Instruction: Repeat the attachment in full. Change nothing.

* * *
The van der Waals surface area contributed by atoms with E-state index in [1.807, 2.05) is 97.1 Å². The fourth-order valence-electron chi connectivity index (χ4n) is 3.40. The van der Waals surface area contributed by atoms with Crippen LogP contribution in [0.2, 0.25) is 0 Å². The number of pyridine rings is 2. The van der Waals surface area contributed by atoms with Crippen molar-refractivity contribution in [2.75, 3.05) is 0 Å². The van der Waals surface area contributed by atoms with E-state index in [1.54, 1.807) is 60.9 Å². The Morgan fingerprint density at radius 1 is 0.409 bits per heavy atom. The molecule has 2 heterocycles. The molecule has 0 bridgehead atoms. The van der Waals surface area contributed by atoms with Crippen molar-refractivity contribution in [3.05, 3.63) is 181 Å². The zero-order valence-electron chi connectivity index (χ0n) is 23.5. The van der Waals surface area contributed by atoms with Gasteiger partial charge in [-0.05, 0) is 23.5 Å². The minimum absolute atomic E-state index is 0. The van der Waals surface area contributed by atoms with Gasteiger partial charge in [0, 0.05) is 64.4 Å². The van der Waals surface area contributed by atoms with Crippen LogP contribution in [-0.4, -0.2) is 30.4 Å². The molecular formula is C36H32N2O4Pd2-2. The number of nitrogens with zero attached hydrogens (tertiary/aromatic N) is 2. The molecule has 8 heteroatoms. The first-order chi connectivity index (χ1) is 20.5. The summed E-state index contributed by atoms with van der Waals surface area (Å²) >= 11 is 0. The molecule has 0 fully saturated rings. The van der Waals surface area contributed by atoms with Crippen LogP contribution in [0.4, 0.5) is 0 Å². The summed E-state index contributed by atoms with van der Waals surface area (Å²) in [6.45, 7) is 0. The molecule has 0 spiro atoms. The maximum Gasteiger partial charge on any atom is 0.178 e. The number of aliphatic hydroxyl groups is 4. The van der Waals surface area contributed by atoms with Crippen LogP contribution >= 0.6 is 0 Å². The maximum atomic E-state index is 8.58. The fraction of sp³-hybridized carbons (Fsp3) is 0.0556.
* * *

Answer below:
The van der Waals surface area contributed by atoms with E-state index in [1.807, 2.05) is 97.1 Å². The fourth-order valence-electron chi connectivity index (χ4n) is 3.40. The van der Waals surface area contributed by atoms with Crippen LogP contribution in [0.2, 0.25) is 0 Å². The number of pyridine rings is 2. The van der Waals surface area contributed by atoms with Crippen molar-refractivity contribution in [2.75, 3.05) is 0 Å². The van der Waals surface area contributed by atoms with E-state index in [1.54, 1.807) is 60.9 Å². The Morgan fingerprint density at radius 1 is 0.409 bits per heavy atom. The molecule has 2 heterocycles. The molecule has 0 bridgehead atoms. The van der Waals surface area contributed by atoms with Crippen molar-refractivity contribution in [3.05, 3.63) is 181 Å². The zero-order valence-electron chi connectivity index (χ0n) is 23.5. The van der Waals surface area contributed by atoms with Gasteiger partial charge in [-0.05, 0) is 23.5 Å². The minimum absolute atomic E-state index is 0. The van der Waals surface area contributed by atoms with Gasteiger partial charge in [0, 0.05) is 64.4 Å². The van der Waals surface area contributed by atoms with Crippen LogP contribution in [-0.4, -0.2) is 30.4 Å². The molecular formula is C36H32N2O4Pd2-2. The number of nitrogens with zero attached hydrogens (tertiary/aromatic N) is 2. The molecule has 8 heteroatoms. The first-order chi connectivity index (χ1) is 20.5. The summed E-state index contributed by atoms with van der Waals surface area (Å²) >= 11 is 0. The molecule has 0 fully saturated rings. The van der Waals surface area contributed by atoms with Crippen LogP contribution in [0.4, 0.5) is 0 Å². The summed E-state index contributed by atoms with van der Waals surface area (Å²) in [6.45, 7) is 0. The molecule has 0 spiro atoms. The maximum Gasteiger partial charge on any atom is 0.178 e. The number of aliphatic hydroxyl groups is 4. The van der Waals surface area contributed by atoms with Crippen LogP contribution >= 0.6 is 0 Å². The maximum atomic E-state index is 8.58. The fraction of sp³-hybridized carbons (Fsp3) is 0.0556.